B' .The Transfiguration of Jesus (9:2-3)

C' .The voice of God from heaven, "This is my beloved son" (9:7)

D' . Jesus talks to Elijah and Moses then to the disciples about Elijah (9:4-13)

E' .A great multitude was amazed at Jesus (9:15)

F' .Jesus cast out a dumb spirit (9:17-27)

G' .They shall kill the Son of man and he shall rise on the third day (9:31)

H' .Jesus clarifies his divine status, saying that he is not God: "Why call me good? There is none good but God" (10:18)

I' . Peter says the disciples have left all and followed Jesus (10:28)

J' . Those who have left their family for Jesus have a new family: all Jesus' followers (10:29-30)

K'. Jesus rebukes the 'sons of thunder', James and John (10:35-45 - cf 3:17)

L' .Blind Bartimaeus cries out for mercy and casts off his clothes, then Jesus heals him (10:46-52)

M' .Jesus comes into Jerusalem (11:1-10)
-- Where he will die

N' .Jesus misunderstands the fig tree that can provide no fruit (11:13-14)

O' .Jesus casts out them that sold and bought in the Temple and curses them for making the Temple a den of thieves (11:15-17)
-- Jesus is asserting his authority

P' .Jesus asks whether the baptism of John is from heaven or of men, and the priests, scribes and elders can not answer (11:30-33)

Q' .Parable of husbandmen who conspire to kill the vineyard owner's son (12:1-9)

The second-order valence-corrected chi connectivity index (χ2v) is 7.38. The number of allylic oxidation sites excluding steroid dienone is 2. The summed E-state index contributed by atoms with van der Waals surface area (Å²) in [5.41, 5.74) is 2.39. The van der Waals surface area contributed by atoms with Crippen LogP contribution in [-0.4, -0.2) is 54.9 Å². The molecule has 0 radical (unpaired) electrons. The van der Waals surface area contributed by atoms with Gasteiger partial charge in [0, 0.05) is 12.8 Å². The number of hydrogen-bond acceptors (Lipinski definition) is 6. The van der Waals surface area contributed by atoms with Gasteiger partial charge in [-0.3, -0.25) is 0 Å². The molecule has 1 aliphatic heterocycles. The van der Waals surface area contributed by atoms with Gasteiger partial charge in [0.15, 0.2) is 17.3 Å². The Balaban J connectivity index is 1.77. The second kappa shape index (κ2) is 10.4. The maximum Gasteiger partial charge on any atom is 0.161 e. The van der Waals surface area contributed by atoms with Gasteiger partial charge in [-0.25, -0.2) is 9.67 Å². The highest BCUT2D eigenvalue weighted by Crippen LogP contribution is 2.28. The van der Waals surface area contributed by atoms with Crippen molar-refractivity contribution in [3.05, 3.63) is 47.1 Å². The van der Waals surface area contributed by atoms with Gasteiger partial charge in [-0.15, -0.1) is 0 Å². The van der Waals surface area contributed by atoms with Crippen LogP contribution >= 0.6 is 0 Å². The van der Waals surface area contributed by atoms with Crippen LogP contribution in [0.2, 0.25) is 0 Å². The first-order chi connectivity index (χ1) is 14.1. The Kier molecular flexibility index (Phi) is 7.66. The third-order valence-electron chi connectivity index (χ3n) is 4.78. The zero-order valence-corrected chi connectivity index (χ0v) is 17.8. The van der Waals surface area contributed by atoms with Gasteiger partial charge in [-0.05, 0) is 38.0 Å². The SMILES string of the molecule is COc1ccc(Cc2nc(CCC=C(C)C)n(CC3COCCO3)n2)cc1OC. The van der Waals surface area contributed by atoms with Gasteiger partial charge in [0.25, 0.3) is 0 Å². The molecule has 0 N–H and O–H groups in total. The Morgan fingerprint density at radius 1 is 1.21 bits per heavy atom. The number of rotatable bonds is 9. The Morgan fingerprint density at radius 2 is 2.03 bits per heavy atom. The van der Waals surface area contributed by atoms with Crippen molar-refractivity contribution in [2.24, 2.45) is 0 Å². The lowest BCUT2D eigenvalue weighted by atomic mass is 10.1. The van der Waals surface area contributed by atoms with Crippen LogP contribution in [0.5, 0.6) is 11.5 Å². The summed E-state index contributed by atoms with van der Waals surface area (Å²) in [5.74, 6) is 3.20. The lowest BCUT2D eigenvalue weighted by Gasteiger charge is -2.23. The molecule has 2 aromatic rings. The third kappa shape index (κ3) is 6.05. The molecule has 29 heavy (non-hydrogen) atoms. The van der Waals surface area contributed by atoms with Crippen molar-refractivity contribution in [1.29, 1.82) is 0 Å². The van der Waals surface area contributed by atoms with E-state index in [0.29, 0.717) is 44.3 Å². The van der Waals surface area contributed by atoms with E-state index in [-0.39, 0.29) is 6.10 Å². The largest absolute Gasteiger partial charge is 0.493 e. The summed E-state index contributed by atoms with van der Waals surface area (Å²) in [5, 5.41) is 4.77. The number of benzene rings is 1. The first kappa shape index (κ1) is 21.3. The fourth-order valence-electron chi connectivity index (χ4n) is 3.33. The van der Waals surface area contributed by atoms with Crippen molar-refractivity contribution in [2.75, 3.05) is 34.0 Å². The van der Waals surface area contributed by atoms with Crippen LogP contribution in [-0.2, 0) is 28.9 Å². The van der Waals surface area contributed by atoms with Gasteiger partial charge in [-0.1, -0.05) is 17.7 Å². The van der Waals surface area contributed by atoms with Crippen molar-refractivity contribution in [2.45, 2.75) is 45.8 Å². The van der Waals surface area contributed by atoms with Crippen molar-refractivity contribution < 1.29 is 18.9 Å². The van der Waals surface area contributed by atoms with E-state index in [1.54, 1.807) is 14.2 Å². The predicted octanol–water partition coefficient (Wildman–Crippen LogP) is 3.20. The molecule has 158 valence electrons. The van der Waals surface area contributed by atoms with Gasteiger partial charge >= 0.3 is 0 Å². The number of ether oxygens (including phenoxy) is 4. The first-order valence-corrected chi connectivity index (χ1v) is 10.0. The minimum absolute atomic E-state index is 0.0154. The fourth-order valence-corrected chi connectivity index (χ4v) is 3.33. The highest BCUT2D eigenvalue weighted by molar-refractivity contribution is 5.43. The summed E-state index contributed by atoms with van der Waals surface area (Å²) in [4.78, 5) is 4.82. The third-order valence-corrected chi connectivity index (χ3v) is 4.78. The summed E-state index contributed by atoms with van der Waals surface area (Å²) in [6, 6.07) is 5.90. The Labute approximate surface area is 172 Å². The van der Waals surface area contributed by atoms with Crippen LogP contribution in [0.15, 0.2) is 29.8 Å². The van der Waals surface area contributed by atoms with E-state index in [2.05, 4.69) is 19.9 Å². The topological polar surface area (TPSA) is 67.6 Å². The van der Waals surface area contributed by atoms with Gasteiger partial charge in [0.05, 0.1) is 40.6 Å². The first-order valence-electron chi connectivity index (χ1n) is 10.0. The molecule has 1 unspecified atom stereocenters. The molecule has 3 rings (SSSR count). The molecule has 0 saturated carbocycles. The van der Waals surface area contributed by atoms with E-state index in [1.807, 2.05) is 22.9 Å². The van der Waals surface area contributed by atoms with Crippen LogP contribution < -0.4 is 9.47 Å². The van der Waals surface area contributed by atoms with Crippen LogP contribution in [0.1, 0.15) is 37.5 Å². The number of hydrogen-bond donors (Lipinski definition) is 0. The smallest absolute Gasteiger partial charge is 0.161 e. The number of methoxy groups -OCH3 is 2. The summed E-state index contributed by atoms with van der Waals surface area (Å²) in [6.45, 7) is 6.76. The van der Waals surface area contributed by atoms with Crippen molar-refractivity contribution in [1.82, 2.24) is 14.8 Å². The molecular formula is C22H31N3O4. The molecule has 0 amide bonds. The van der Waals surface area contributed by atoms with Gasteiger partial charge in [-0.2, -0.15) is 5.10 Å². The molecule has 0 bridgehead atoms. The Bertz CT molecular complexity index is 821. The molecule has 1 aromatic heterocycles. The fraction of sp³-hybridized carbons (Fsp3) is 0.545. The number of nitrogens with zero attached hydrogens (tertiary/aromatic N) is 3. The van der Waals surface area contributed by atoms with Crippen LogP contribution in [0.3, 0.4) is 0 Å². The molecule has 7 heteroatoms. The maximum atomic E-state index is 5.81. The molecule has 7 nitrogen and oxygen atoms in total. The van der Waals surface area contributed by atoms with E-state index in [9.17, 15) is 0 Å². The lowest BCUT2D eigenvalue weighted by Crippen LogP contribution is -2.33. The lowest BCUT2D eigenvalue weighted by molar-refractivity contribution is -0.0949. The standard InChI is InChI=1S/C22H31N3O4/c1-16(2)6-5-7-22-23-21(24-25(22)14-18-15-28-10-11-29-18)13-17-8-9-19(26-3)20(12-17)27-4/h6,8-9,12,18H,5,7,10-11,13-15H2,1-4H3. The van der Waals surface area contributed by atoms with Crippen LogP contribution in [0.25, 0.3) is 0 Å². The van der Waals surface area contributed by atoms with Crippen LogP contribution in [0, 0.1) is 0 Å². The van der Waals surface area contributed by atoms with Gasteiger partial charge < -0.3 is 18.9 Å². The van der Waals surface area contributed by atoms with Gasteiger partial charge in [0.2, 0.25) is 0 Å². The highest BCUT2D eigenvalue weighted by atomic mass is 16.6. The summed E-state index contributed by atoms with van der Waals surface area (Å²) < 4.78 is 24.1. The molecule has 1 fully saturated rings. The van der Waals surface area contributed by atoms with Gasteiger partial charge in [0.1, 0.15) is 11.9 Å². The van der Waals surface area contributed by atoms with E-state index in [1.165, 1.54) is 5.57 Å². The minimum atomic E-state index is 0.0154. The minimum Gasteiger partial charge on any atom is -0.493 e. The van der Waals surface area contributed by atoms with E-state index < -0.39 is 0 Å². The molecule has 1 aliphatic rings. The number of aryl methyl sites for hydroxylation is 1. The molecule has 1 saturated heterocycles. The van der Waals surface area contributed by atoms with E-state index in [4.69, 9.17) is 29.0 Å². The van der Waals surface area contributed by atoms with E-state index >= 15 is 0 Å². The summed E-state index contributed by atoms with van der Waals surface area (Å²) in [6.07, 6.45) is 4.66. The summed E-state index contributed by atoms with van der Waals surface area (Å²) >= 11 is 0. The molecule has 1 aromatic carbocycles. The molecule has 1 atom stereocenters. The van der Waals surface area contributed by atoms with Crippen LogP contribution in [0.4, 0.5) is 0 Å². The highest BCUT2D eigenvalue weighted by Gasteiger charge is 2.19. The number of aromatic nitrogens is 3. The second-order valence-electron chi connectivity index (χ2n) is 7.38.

X' .Prophecy of second coming (chapter 13)

-- on clouds of glory, within the lifetimes of some of those to whom he was speaking

R' .The Last Supper (14:17-25)

S' .Art thou the Christ, Son of God (14:61)

T' .Peter denies Jesus three times (14:66-72a)

U' .And when he thought thereon, Peter wept (14:72b)

V' .The chief priests, elders and scribes delivered Jesus to Pontius Pilate (15:1)

-- Delivering Jesus is a similar concept to rejecting him.
-- Both parts of the pair involve chief priests, elders and scribes

W' .Jesus dies and on the third day rises again (15:37, 16:6)

A' .The young man explains the departure of Jesus(16:6-8)

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Mark's Gospel was the first of a new genre, the narrative gospel.Mark's Gospel is also thought by some to use an ancient Greek literary style known as mimesis. This would arguably place it in a genre of epic adventures.


A:Early Church leaders knew that there was a literary relationship among the Gospels of Matthew, Mark and Luke. They thought that the original of these gospels was Matthew, and that Mark and Luke were derived from it, with Mark's Gospel being a summary. Scholars now realise that Mark was the original New Testament gospel and that Matthew and Luke were derived from it.


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A:The Church Fathers of the second century noticed that, when laid side by side in the Greek language, they could see a great deal of common material in the synoptic gospels (Matthew, Mark and Luke). They was an obvious literary dependency, and they decided that Matthew's Gospel was first and that Mark and Luke were written from it. They might even have attributed this gospel to Matthew, one of the disciples of Jesus, for this very reason. Modern scholars agree that there was a literary dependency but say that Mark's Gospel was actually the first New Testament gospel, written approximately 70 CE. They now realise that Matthewand Luke were copied from Mark.